The shared public log stored across multiple “wallets” supposedly safeguards against widespread digital deletion, but the susceptibility of digital infrastructure, including how a Minecraft botnet disrupted the East Coast’s internet service, betrays troubling possibilities. In another recent New York Times article, a cryptocurrency enthusiast described investing in them as “the ultimate short trade,” for “the worse regular civilization does … the better crypto does.” The grand irony of Bitcoin as fodder for libertarian distrust is that its existence depends on digital infrastructure as we know it, which, like all infrastructure, is maintained by government regulation or spending. At least with gold, you’ll be able to retrieve the bars under your mattress once the apocalypse strikes.
It is fascinating to note who of our fellow classmates have excitedly adopted Bitcoin — and its younger sibling Ethereum — trading as their next hobby. Not too long ago, a Snapchat contact — undeleted from freshman orientation — posted to his story a large monitor displaying a candlestick chart, with a caption that read “Balling with Bitcoin.” Seeing literal college students proudly trading one of the most volatile and unpredictable assets as among their first forays into the financial markets is deeply worrying. Not only do the eagerness and relative inexperience of traders our age (who’ve known nothing but roaring bull markets of the past decade) resemble the shoeshine boys of lore giving stock tips in the lead-up to the 1929 crash, but also reveal the tulip-like mania surrounding Bitcoin’s popularity. It’s a fundamentally unpriceable asset, for its value entirely depends on guessing what the next schmuck will pay for it.
Currently, knowledge of Bitcoin’s eventual finitude hastens attempts to mine it. But while the amount of Bitcoin that can be supplied is ultimately limited, it isn’t unlikely that there could come a more imminent point at which the pace of its mining outpaces growth in demand for it. There are only so many people in the world with an interest in Nakamoto’s brainchild — soon enough, Bitcoin will exhaust the demand of retail traders with enough disposable time and income. As liquidity for institutional funds eager to short Bitcoin increases, likely too will downward pressure on the cryptocurrency. And one shouldn’t count on high-frequency trading, for who knows where equilibrium price might fall if momentum in either direction is exacerbated by algorithms, in aggregate, going long or short.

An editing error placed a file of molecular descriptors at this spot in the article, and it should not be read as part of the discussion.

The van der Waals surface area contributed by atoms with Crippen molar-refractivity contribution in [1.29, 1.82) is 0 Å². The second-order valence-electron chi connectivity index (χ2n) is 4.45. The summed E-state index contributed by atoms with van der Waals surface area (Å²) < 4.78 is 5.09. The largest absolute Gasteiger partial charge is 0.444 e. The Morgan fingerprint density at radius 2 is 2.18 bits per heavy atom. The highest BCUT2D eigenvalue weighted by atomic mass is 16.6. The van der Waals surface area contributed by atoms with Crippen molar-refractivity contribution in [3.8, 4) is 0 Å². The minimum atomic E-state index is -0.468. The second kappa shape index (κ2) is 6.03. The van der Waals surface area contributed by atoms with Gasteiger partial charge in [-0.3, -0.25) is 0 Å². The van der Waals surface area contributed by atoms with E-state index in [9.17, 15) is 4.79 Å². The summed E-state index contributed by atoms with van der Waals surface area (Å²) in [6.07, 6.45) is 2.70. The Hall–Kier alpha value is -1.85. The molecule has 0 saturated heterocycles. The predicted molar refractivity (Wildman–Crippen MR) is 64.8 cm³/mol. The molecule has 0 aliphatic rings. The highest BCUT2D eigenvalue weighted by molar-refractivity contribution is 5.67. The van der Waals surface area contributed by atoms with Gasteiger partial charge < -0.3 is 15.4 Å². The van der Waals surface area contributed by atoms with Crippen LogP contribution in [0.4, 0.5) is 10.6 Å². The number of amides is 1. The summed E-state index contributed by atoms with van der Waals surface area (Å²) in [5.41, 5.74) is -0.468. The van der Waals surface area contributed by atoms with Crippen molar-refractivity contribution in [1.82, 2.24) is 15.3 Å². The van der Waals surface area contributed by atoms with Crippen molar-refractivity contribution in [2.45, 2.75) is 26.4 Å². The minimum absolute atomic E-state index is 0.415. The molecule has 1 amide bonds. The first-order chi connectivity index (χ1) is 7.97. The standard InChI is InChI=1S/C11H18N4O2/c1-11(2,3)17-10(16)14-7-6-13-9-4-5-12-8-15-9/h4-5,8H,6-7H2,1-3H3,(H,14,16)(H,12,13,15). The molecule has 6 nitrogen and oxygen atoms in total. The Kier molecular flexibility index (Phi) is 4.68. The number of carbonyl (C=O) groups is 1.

At least gold is material, pleasing to behold, and has some use-value in the creation of both electronics and medicine. Other than falsely stimulating libertarian fantasies of a currency free from governmental interference, Bitcoin, as an immaterial experiment, offers little warranting its material cost.
Lorenzo Benitez is a junior in the College of Arts and Sciences. He can be reached at email@example.com. Not a Cop appears alternate Mondays this semester.